#creativemisuse

It’s safe to say that Twitter Fiction is a creative misuse of the social media platform — when I think of Twitter, I think of it as a way for people to send out short updates to their followers about their daily lives or trite messages about one’s thoughts, not to share elaborate stories that span multiple tweets. The idea of telling a narrative through 140 character tweets is quite a novel idea, and one that not many have explored. Teju Cole was one of the first with his story “Hafiz,” a story about a man suffering from an attack of sorts while passersby look on. Cole sent out sentences of the story to friends to tweet out individually, in which he retweeted them in succession so that the whole narrative would be complete on his timeline.

Many of us in class voiced our disappointment in the fact that the story was not crowdsourced; not only is Twitter a perfect medium in which many people can contribute to one story, the style of the story also seemed to reflect a collaborative effort of sorts. Certain aspects of the story seemed to contradict each other or not make sense in the chronological order they were placed in, leading those who had read the story first to believe it was written by multiple people playing off each other. Part of the magic seemed to disappear when we realized that this story was artificially put together by Cole. It would have been really neat to see either a group of people deciding beforehand to contribute line by line (or tweet by tweet in this case) or a narrative composed of random tweets found by Cole. As mentioned in class, however, it would be extremely difficult to sort through the billions of tweets to create anything of literary merit.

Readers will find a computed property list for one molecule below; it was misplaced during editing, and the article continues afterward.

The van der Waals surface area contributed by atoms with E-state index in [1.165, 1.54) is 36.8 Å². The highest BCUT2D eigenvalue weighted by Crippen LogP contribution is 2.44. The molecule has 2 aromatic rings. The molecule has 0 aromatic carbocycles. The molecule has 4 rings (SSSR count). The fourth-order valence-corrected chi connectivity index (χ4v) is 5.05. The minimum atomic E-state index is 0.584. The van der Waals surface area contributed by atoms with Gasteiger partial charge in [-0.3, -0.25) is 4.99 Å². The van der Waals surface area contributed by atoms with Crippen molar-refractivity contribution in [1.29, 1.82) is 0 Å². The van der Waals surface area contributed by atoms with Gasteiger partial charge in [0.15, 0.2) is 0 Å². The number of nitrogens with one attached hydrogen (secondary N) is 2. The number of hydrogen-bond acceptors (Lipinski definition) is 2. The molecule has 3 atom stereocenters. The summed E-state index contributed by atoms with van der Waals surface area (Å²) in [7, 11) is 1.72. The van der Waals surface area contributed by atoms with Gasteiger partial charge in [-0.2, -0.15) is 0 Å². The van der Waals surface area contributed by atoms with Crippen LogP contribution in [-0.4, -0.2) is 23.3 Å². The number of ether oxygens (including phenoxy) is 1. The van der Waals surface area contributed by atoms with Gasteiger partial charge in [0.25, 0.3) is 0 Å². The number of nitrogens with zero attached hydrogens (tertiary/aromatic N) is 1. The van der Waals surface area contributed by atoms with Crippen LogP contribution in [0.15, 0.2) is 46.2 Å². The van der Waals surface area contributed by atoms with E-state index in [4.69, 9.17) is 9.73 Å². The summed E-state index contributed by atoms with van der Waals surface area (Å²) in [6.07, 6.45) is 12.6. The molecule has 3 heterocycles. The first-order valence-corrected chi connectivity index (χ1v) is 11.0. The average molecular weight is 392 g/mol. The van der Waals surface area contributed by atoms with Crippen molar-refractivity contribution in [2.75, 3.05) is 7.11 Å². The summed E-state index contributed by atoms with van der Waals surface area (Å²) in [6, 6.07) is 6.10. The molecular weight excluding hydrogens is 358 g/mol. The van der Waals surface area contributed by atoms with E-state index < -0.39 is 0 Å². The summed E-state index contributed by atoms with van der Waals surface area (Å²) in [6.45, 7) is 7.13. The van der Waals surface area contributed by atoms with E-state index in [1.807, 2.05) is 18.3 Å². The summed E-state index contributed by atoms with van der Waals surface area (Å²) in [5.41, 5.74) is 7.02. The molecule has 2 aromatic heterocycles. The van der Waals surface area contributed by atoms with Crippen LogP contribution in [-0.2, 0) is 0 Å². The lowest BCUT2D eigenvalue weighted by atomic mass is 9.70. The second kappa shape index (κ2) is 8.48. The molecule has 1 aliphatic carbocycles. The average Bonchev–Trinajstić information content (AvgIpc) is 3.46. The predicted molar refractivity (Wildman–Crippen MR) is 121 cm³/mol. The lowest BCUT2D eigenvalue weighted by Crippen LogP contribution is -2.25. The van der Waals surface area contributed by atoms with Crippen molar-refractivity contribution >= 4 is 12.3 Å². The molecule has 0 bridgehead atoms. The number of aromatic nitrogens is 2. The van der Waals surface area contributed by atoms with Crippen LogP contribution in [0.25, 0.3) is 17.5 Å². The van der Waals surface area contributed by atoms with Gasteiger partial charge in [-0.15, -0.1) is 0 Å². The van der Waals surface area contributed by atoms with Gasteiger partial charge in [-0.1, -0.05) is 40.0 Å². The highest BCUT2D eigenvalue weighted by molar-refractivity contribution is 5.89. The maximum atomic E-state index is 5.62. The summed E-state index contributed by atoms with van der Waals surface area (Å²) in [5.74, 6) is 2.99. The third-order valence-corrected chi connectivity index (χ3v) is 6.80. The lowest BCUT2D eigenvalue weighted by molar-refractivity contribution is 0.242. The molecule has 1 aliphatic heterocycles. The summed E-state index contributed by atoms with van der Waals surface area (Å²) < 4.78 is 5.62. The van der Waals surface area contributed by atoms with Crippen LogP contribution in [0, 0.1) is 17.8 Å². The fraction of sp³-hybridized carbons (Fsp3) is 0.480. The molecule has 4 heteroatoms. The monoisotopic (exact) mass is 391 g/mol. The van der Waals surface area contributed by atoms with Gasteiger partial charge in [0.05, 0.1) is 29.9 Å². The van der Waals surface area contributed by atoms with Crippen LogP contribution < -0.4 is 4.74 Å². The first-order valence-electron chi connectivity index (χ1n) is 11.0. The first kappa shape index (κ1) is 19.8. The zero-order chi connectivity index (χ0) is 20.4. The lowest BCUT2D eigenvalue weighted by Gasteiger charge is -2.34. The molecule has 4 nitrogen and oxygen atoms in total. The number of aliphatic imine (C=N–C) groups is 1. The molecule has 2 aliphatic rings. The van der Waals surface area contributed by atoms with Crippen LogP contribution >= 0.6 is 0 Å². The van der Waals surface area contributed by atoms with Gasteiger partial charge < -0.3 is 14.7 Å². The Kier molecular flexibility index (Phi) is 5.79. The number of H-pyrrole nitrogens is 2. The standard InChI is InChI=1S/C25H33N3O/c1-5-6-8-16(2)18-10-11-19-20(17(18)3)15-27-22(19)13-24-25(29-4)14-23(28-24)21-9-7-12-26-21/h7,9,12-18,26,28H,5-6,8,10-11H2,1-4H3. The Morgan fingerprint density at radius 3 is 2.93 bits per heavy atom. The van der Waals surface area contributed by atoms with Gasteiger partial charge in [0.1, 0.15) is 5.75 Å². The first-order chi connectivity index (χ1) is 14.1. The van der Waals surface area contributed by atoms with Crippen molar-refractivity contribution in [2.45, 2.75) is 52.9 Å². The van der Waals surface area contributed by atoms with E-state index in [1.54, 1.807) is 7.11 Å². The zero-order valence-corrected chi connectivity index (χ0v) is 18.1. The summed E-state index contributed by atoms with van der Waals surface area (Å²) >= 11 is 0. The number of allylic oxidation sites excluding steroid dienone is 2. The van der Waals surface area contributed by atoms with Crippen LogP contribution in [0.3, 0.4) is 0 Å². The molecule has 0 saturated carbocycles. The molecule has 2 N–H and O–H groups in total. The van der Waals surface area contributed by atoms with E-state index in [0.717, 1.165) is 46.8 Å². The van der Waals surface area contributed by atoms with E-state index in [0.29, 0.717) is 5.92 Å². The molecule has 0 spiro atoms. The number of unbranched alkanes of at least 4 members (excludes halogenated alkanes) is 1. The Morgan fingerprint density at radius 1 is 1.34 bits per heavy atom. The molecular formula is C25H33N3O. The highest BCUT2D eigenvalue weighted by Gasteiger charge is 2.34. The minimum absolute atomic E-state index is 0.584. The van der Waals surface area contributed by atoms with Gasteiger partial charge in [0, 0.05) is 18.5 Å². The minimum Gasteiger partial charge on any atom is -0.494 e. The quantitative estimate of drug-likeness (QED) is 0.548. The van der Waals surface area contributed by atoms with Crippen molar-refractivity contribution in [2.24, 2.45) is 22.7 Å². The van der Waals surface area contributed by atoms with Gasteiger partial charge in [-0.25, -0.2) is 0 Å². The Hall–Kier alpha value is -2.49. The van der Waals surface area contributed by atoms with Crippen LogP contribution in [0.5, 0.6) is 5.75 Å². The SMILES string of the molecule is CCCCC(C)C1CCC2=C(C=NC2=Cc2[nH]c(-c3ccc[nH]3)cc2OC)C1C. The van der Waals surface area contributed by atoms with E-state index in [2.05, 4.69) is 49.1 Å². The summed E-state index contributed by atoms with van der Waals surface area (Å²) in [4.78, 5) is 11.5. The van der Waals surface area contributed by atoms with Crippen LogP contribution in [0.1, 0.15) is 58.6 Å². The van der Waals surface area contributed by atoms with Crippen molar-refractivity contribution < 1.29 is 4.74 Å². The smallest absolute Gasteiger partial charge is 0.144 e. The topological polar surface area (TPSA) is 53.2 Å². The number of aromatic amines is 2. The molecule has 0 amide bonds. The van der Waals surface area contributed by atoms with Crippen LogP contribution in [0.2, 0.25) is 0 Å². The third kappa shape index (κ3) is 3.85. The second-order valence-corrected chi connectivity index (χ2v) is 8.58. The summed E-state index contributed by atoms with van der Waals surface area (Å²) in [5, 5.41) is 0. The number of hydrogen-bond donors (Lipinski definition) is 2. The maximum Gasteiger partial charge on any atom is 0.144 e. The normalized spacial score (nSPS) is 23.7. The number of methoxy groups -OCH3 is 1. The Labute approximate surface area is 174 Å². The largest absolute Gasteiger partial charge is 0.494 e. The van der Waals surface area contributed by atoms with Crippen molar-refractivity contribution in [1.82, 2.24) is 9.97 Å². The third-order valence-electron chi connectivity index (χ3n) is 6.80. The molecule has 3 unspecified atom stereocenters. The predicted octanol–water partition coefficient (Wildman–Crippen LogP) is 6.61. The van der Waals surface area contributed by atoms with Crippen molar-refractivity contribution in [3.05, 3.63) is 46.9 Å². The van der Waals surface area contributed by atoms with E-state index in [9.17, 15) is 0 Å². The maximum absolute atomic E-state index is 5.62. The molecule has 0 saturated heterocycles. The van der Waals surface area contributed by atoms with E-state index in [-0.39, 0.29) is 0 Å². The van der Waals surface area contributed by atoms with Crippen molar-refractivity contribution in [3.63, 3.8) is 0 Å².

In my honest opinion, I think that Twitter Fiction is innovative but not the most impactful or effective mode of storytelling. Most people on Twitter are not looking to read a story when they log on, and the constraints of the medium make it difficult to create a well-developed story. If anything, Twitter lends itself more to the style of poetry, as each tweet must be meaningful and carefully thought out.

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One thought on “#creativemisuse

  1. “Part of the magic seemed to disappear when we realized that this story was artificially put together by Cole. It would have been really neat to see either a group of people deciding beforehand to contribute line by line (or tweet by tweet in this case) or a narrative composed of random tweets found by Cole.”

    This idea of artificiality is worth exploring in more detail, especially in the context of a #creativemisuse. As a phrase, “artificially put together: strikes me as a critique we can level at any (most? all?) forms of storytelling. It speaks to the unique nature of Twitter as a medium that you read artificiality into anything that is NOT collaborative or social. What do we make, then, of a single authored piece such as “The Right Sort”? Is it any more or less artificial because Mitchell posts all of the Tweets from his own account? I guess what I find so fascinating is the idea that in order to be (or appear) authentic, a story must conform in certain ways to its medium, otherwise we lose the suspension of disbelief that is required for all fiction.

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